Today, chair rails remain perhaps the most common detail in traditional interiors. They serve the decorating aftereffect of unifying various architectural information a place, including window and door trim, and fireplace surrounds.
Chair rail could also be used as a cap for wainscoting or another wood paneling. This decorative molding adds a sense detail and charm while achieving continuity inside a room by unifying the many decorative elements.
Panel molding, commonly called a picture frame molding, appears like a big empty frame, and is often a part of designs on walls of old Colonial and, Georgian, and Early American homes. The position of this molding should be higher than the chair rail height resulting in 10 to 12 inches below the ceiling.
The dimensions of such a decorative molding, measuring 1" to 3" wide, should be proportionate to the ceiling height with the room. Such as the other moldings, panel molding adds a sense of charm and delicate detail to some room.
Wall framing appears in the Georgian period of American architecture, when plaster did start to replace wood panels around the walls. Panel molding also is a fantastic way to divide walls into large, great looking units, without the same worth of full wall paneling.
Another using this versatile molding would be to trim openings manufactured by wider planks which are assembled as rails and fashoins. Often, the centers of these frames are still open. By utilizing panel moldings round the perimeter in the opening, you develop the design of a picture frame.
After this decorative molding is painted inside the same color because the surrounding walls, you achieve a sculptural quality to a wall, adding texture and shadows. If moldings are painted in contrasting colors, they're able to develop a striking three dimensional appearance, giving depth and dimension. Such a treatment methods are popular for staircases and entries.
Baseboard & Base Molding
Baseboard molding protects the base of the wall from ware and tear, while hiding openings and other irregularities the place that the wall meets the ground. Base moldings provide floor line a better profile, and can be as elaborate or simple as you want.
Whereas it can be relatively easy to setup chair rail on a level plane, baseboard (like crown) might be tricky if the floors (or ceilings) usually are not level. For this reason, I would recommend obtaining a professional woodworker for the installation of these moldings.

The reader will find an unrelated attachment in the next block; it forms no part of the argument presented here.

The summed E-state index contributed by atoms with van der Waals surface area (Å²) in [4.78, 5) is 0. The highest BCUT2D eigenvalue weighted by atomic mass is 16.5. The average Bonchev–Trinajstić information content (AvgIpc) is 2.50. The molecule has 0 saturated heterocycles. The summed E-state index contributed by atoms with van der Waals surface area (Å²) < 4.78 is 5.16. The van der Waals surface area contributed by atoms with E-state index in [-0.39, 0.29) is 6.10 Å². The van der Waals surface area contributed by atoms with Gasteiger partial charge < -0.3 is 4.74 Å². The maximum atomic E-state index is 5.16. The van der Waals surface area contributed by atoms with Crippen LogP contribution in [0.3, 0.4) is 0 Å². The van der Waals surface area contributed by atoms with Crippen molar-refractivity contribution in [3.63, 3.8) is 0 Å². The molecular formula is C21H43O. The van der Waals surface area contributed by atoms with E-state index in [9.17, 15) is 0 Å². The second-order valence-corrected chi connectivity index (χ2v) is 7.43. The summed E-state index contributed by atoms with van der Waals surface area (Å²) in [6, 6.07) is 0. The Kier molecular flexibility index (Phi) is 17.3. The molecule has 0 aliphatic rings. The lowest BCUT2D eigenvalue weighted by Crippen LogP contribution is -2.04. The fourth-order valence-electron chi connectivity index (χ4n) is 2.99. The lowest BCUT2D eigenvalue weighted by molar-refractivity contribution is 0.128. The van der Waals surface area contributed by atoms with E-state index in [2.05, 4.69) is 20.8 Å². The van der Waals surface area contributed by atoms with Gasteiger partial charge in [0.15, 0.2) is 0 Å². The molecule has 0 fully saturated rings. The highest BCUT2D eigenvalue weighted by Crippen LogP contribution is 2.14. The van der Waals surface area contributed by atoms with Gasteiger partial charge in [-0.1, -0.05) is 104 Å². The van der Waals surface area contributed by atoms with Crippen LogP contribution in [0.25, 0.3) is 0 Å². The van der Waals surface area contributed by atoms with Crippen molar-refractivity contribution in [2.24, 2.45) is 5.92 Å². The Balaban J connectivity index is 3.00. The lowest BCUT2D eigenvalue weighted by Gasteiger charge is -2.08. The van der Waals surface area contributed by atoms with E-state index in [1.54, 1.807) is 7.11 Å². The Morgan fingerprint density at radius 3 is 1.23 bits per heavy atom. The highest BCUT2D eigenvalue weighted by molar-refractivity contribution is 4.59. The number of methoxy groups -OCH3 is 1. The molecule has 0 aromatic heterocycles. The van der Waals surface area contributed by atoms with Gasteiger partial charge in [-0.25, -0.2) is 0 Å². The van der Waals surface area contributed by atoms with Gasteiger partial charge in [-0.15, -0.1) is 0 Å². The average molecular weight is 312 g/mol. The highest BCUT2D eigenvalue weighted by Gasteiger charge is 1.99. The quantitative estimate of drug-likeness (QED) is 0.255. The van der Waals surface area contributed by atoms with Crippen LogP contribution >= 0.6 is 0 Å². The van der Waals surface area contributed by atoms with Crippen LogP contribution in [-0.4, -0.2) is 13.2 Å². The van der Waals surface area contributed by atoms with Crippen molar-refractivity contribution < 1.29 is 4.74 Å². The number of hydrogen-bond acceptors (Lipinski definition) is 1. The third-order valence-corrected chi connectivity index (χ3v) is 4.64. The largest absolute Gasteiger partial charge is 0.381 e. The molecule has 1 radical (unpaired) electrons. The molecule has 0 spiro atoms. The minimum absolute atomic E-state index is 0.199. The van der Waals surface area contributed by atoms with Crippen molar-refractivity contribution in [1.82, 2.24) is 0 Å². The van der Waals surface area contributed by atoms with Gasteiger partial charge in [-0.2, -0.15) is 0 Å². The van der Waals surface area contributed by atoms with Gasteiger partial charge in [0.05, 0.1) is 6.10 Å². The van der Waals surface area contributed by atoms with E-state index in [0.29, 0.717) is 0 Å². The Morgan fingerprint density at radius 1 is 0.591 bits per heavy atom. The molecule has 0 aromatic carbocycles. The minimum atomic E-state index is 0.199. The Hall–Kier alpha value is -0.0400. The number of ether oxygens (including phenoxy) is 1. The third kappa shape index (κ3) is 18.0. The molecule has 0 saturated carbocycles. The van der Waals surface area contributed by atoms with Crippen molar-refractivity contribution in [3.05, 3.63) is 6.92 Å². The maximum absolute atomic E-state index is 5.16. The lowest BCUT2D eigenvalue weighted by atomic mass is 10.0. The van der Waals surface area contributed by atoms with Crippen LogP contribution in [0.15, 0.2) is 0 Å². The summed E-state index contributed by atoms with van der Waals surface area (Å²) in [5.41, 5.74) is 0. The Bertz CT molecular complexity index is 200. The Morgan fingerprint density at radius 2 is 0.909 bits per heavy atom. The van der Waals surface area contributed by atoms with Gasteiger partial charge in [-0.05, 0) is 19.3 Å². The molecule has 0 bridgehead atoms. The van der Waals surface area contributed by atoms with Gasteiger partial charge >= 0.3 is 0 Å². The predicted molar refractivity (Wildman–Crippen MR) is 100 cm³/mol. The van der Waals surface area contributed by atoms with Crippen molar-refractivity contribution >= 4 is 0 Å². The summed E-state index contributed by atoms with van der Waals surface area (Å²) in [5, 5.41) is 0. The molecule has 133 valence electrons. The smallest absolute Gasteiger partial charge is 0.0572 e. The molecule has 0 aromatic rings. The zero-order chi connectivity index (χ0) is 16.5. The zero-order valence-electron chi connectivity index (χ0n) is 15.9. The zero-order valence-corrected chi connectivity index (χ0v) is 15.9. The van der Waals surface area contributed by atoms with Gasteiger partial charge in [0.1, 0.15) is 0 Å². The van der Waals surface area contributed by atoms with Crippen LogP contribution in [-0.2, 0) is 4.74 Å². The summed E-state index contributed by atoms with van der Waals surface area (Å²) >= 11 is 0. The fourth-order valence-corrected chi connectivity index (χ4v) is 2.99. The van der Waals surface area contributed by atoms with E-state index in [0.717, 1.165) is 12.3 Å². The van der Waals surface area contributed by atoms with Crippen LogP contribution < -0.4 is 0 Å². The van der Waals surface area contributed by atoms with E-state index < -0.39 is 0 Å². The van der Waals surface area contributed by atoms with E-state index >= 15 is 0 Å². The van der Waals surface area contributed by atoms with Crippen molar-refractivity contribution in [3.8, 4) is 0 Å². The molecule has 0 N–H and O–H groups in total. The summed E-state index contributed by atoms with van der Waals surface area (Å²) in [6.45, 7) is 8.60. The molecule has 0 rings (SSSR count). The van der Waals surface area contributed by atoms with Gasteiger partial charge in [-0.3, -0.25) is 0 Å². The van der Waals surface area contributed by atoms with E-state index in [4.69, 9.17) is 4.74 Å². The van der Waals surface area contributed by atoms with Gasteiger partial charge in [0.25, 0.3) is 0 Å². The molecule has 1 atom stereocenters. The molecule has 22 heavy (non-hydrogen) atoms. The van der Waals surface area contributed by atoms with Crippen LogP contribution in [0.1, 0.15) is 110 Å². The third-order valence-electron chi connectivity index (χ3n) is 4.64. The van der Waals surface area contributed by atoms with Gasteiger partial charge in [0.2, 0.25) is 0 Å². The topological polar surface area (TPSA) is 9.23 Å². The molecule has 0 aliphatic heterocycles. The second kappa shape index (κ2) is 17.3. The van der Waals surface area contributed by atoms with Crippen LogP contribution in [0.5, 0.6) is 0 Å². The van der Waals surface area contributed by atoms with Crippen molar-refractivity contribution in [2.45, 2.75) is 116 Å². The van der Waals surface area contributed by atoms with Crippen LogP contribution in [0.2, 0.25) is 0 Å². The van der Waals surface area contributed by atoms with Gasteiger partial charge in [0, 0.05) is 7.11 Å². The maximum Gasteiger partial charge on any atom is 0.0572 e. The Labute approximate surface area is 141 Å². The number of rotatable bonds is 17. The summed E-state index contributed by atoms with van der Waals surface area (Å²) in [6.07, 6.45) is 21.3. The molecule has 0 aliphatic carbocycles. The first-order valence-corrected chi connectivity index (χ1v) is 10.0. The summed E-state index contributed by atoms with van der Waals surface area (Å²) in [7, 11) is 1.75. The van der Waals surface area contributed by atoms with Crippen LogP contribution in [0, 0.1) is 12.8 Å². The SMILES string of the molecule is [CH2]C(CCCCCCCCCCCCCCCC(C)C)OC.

As you remedy to uneven floors, you'll be able to put in a "shoe molding" along the bottom front edge to give the baseboard a finished look. Something else you're able to do with baseboard (as well as using the toe kick of the cabinets) is incorporate accent lighting.
This is simply not in line with the pure traditionalist, yet it's a reasonably nifty strategy to have accent lighting throughout the perimeter of an room. You could not make this happen until they created the small LED rope lights of today.
Rope lights can be found in different lengths and shades, and can be easily installed behind baseboard. Only make a notch inside the back side with the baseboard, towards the top, and run the rope lights into the notch.
This is more often employed in commercial spaces, but may be added entries and hallways - specially in contemporary homes.
When you have a curved wall or arch, it is possible to probably have an excellent craftsman build a curved molding for about Three times the price of an upright molding. Or, you can buy a flexible type of molding for about a similar price since the straight one.
These permit you to install moldings onto curved surfaces or arches, devoid of the delay and tariff of having them made out of wood. The stock profiles (you will find hundreds) are identical to the rigid versions and they are generally compatible so far as paint finish can be involved.